Capability 3: Intelligent opportunism

Being an intelligent opportunist is about staying flexible and being ready to take advantage of emergent opportunities. 

It's about mastering the balance of being adaptable, whilst still keeping strategic goals in sight.

Here's how we can help leaders embrace intelligent opportunism:

Micro step: Suggest that leaders set aside some time each week to learn about new ideas or explore areas outside their usual field. This practice can broaden perspectives and create the conditions for innovation.

Medium step: Organise a workshop where leaders can build their skills in scenario planning and trend analysis. This can better equip them to spot and evaluate potential opportunities as they arise.

Longer-term step: Create an environment that rewards experimentation and the exploration of new opportunities. An environment where measured risk is encouraged provided it aligns with your organisation's strategic direction.

By encouraging intelligent opportunism, you can empower your leaders to navigate uncertainty and turn flexibility and foresight into strategic advantage.

Capability 4: Thinking in time horizons

Thinking in time horizons means considering the past, present and future when making decisions. This approach builds a deeper understanding of issues by considering historical context, current realities, and future implications.

Micro step: Encourage leaders to run mini retrospectives reviewing past decisions and outcomes and linking them to current discussions and future planning.

Medium step: Adopt the Three Horizons framework for strategy sessions. This framework invites leaders to consider initiatives and decisions across three-time horizons, to better balance short-term actions with long-term objectives.

Longer-term step: Develop a structured programme that includes training in historical analysis and future scenario planning/ This will ensure leaders are able to effectively apply a time-based perspective to their strategic thinking.

Embracing thinking in time horizons can equip leaders to navigate complexities. This will ensure decisions take account of past lessons, present context and future potential.

It's about mastering the balance of being adaptable, whilst still keeping strategic goals in sight

Capability 5: Evidence-based thinking and exploration

This capability emphasises the importance of drawing on impartial evidence to make decisions rather than rely on gut instinct or falling prey to confirmation bias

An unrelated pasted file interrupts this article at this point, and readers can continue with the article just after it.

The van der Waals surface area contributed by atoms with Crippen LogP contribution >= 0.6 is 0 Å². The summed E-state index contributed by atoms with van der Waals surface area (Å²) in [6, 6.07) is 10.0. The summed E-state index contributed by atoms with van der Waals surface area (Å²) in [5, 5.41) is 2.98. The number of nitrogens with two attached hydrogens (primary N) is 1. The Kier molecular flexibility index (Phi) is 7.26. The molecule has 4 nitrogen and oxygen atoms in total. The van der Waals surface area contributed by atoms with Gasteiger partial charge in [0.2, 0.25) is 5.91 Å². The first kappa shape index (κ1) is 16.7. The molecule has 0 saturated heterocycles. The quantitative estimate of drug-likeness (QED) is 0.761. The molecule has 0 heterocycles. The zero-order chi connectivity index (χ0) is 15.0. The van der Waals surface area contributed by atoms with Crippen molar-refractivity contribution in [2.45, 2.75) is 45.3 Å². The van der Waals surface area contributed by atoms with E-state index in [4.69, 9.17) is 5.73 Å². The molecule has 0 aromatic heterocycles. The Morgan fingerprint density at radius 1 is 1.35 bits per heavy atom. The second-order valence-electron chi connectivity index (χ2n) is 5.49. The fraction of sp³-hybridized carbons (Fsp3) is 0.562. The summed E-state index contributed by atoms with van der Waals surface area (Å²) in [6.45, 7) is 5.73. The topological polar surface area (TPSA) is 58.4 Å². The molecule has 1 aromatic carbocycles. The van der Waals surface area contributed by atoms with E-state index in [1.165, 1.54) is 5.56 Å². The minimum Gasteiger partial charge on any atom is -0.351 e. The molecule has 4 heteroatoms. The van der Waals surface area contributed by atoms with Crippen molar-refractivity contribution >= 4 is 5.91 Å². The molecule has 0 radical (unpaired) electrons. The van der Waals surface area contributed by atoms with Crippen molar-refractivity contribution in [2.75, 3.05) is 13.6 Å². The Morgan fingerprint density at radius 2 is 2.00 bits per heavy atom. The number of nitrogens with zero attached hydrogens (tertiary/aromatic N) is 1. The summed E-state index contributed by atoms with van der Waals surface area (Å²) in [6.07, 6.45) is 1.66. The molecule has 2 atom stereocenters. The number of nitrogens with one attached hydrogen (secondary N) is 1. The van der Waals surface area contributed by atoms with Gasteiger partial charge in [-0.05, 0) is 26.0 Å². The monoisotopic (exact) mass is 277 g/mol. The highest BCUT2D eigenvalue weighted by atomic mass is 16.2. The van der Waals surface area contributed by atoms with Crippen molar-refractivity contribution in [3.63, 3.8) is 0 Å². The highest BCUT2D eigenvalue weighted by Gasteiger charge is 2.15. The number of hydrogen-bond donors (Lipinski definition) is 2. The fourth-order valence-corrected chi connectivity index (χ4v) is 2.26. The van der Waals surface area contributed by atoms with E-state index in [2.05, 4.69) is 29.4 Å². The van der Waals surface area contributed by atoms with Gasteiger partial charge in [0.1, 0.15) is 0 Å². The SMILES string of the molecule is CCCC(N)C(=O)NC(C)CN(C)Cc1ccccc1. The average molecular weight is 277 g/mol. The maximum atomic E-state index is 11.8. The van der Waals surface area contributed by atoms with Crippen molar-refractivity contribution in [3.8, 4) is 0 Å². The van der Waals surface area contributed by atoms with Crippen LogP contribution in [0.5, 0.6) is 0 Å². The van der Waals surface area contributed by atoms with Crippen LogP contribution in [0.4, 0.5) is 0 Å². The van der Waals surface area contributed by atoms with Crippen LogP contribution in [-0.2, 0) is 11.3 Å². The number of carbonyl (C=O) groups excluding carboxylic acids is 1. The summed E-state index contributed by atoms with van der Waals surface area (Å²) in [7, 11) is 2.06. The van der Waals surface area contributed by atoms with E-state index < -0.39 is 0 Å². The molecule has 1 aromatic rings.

It's about adopting a mindset of inquiry and critical evaluation to make informed decisions.

To build confidence with evidence-based decisions consider these approaches:

Micro step: Encourage leaders to adopt the ‘Five Whys’ technique. This problem-solving tool prompts users to dig deeper into each answer to uncover root causes and challenge existing assumptions.

Medium step: Introduce a regular ‘hypothesis-testing’ meeting where teams share their assumptions, design experiments to test these and discuss the results.

Longer-term step: Develop a comprehensive training program in critical thinking and scientific reasoning. This can equip leaders with the tools to question assumptions and make decisions based on evidence.

Implementing evidence-based thinking can transform decision making and support greater strategic clarity.

Taking it step by step

Strategic thinking can help leaders navigate the current complex business landscape to drive innovation, and secure competitive edge. To get started:

  1. Start by integrating micro steps like daily reflective pauses and problem-solving techniques 
  2. Progress to medium-sized actions like adopting the Three Horizons Framework and fostering cross-functional collaboration
  3. Commit to long-term strategies like annual workshops and comprehensive training programmes in critical thinking. This will help ensure a holistic and sustained approach to strategic thinking development

If you enjoyed this, why not read: Responsive strategic workforce planning for future-fit organisations?

Author Profile Picture
Dani Bacon

Organisation Development Consultant

Read more from Dani Bacon